6. Estudio del empleo de un convertidor catalítico para las emisiones gaseosas en un motor de ignición por chispa usando etanol como combustible. // Study of the employment of a catalytic convertor for the gassy emissions in an spark ignition engine using et

    Directory of Open Access Journals (Sweden)

    K. C. R. Martins

    2005-01-01

    Full Text Available Con este trabajo de investigación se estudia el índice de emisiones gaseosas en un motor de ignición por chispa movido conetanol y se analiza el control de estas emisiones con aplicación de un convertidor catalítico platino/paladio (Pt/Pd en elsistema de descarga del motor. Fueron realizados ensayos dinamométricos de un motor de combustión interna MCI paraanalizar las emisiones y el control de estas, en condiciones operacionales, en función de la rotación y ángulo de avance deignición. El convertidor catalítico alcanzó un 75% de eficiencia cuando el ángulo de avance de ignición del motor aumentópara 16o. Se observó que en rotaciones de 2000 r.p.m el convertidor catalítico presentó mayor reducción de las emisionesde hidrocarburos no quemados HC, monóxido de carbono CO y óxidos de nitrógeno NOx. Con la aplicación de unconvertidor catalítico en un vehículo se debe estandarizar nuevas regulaciones en cuanto al ángulo de avance de igniciónpara optimizar el funcionamiento del motor.Palabras claves: Convertidor catalítico; emisiones de escape; eficiencia catalítica; etanol.____________________________________________________________________________Summary.With this investigation work the index of gassy emissions is studied in an spark ignition engine using ethanol, the control ofthese emissions is analyzed with application of a platinum/palladium (Pt/Pd catalytic convector in the engine dischargesystem. Rehearsals carried out in engines in order to analyze the emissions and the control of these, under operationalconditions, in function of the rotation and angle of ignition advance were carried out. The catalytic convector reaches 75%of efficiency when the ignition advance angle of the engine increased to 16o. It was observed that in rotations of 2000r.p.m the catalytic convector presented bigger reduction of the emissions of non-burnt hydrocarbons HC, monoxide ofcarbon CO and nitrogen oxides NOx. With the application of a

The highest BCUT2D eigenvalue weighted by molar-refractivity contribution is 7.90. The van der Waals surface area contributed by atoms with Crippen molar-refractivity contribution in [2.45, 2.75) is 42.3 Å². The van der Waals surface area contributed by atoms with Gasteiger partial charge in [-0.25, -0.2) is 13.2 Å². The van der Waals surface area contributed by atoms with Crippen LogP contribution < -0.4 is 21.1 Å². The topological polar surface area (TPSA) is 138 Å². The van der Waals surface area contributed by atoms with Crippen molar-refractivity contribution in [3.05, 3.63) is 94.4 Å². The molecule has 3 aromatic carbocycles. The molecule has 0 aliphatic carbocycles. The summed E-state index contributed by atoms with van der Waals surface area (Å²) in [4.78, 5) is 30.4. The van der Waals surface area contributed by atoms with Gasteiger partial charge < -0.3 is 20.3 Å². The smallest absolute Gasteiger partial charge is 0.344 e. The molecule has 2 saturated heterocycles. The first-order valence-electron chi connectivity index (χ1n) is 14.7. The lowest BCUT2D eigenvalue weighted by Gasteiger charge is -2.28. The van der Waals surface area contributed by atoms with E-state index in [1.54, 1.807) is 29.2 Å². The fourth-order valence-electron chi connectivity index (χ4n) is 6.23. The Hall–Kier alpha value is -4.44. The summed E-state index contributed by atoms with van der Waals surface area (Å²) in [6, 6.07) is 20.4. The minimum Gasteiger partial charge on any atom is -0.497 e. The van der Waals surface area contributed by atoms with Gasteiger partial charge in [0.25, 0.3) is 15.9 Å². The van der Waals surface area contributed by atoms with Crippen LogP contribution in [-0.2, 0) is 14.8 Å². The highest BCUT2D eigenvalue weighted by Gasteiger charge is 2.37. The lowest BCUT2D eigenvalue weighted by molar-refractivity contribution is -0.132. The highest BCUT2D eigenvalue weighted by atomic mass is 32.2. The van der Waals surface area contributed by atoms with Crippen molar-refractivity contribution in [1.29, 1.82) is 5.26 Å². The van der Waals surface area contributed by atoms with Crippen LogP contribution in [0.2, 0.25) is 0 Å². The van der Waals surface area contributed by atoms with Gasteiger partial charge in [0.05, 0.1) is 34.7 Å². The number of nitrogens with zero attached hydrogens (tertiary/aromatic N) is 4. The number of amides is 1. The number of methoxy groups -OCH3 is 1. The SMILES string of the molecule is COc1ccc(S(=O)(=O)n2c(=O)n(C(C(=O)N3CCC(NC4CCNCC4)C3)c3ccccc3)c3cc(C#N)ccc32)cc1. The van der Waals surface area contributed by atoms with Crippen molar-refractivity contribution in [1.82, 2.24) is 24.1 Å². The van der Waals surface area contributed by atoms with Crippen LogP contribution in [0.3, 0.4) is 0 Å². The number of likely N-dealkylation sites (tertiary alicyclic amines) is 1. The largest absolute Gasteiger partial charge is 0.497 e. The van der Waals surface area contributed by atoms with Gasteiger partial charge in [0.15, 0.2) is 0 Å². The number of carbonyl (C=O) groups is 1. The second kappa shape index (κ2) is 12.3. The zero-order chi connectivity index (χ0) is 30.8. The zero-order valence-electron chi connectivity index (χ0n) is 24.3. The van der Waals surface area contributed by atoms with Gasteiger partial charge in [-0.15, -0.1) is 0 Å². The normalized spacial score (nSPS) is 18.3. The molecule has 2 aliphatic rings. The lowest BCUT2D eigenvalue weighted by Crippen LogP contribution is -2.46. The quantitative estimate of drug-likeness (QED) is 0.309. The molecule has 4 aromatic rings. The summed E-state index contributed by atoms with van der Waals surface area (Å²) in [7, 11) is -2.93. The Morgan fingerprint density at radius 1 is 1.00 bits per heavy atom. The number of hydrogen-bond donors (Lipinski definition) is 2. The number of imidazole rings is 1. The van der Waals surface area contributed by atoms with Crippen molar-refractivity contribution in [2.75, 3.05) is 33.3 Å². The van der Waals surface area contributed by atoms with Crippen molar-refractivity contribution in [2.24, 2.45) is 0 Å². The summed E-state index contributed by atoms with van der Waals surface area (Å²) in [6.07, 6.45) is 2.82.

7. [Arm Motor Function Recovery during Rehabilitation with the Use of Hand Exoskeleton Controlled by Brain-Computer Interface: a Patient with Severe Brain Damage].

    Science.gov (United States)

    Biryukova, E V; Pavlova, O G; Kurganskaya, M E; Bobrov, P D; Turbina, L G; Frolov, A A; Davydov, V I; Sil'tchenko, A V; Mokienko, O A

    2016-01-01

    We studied the dynamics of motor function recovery in a patient with severe brain damage in the course of neurorehabilitation using hand exoskeleton controlled by brain-computer interface. For estimating the motor function of paretic arm, we used the biomechanical analysis of movements registered during the course of rehabilitation. After 15 weekly sessions of hand exoskeleton control, the following results were obtained: a) the velocity profile of goal-directed movements of paretic hand became bell-shaped, b) the patient began to extend and abduct the hand which was flexed and adducted in the beginning of rehabilitation, and c) the patient began to supinate the forearm which was pronated in the beginning of rehabilitation. The first result is an evidence of the general improvement of the quality of motor control, while the second and third results prove that the spasticity of paretic arm has decreased.

  8. The Combined Effects of Body Weight Support and Gait Speed on Gait Related Muscle Activity: A Comparison between Walking in the Lokomat Exoskeleton and Regular Treadmill Walking

    Science.gov (United States)

    Van Kammen, Klaske; Boonstra, Annemarijke; Reinders-Messelink, Heleen; den Otter, Rob

    2014-01-01